Vibrio parahaemolyticus is a Gram-negative halophilic bacterium that causes food-borne gastroenteritis in humans who consume V. parahaemolyticus-contaminated seafood. The FORC_023 strain was isolated from raw fish storage water, containing live fish at a sashimi restaurant. Here, we aimed to sequence and characterize the genome of the FORC_023 strain. The genome of the FORC_023 strain showed two circular chromosomes, which contained 4227 open reading frames (ORFs), 131 tRNA genes and 37 rRNA genes. Although the genome of FORC_023 did not include major virulence genes, such as genes encoding thermostable direct hemolysin (TDH) and TDH-related hemolysin (TRH), it contained genes encoding other hemolysins, secretion systems, iron uptake-related proteins and several V. parahaemolyticus islands. The highest average nucleotide identity value was obtained between the FORC_023 strain and UCM-V493 (CP007004-6). Comparative genomic analysis of FORC_023 with UCM-V493 revealed that FORC_023 carried an additional genomic region encoding virulence factors, such as repeats-in-toxin and type II secretion factors. Furthermore, in vitro cytotoxicity testing showed that FORC_023 exhibited a high level of cytotoxicity toward INT-407 human epithelial cells. These results suggested that the FORC_023 strain may be a food-borne pathogen.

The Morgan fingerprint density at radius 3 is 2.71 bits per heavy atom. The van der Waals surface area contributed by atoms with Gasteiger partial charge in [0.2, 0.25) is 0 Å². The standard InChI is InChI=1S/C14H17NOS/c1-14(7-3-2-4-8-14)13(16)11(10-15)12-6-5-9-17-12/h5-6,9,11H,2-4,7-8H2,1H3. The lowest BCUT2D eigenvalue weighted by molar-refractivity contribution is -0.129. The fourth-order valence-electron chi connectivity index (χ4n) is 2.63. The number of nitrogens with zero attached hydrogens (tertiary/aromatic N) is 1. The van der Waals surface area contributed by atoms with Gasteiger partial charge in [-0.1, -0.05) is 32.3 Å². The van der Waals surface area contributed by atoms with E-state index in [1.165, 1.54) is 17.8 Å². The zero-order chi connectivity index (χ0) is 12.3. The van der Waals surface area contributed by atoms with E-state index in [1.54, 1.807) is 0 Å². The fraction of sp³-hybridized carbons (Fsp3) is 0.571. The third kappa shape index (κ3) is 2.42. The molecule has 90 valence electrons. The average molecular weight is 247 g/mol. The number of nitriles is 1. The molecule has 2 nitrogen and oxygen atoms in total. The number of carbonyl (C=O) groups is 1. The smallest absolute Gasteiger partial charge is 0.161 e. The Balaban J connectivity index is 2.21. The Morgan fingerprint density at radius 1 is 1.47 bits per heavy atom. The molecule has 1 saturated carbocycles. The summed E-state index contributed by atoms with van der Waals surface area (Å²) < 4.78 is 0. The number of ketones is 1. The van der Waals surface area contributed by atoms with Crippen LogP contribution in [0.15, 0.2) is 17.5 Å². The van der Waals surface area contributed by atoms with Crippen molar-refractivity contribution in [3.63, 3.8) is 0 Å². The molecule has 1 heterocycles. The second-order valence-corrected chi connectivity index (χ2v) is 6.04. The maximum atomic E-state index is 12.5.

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  • Evolutionary constraints over microsatellite abundance in larger mammals as a potential mechanism against carcinogenic burden

    Scientific Reports

    Larger organisms tend to live longer, have more potentially carcinogenic cells, and undergo more cell divisions. While one might intuitively expect cancer incidence to scale with body size, this assertion does not hold over the range of different mammals. Explaining this lack of correlation, so-called ‘Peto’s paradox’ can likely increase our understanding of how cancer defense mechanisms are shaped by natural selection. Here, we study the occurrence of microsatellite in mammal genomes and observe that animals with expanded body size restrain the number of microsatellite. To take into account of higher mutation rate in the microsatellite region compared to that of genome, limiting the abundance of somatic mutations might explain how larger organisms could overcome the burden of cancer. These observations may serve as the basis to better understand how evolution has modeled protective mechanisms against cancer development.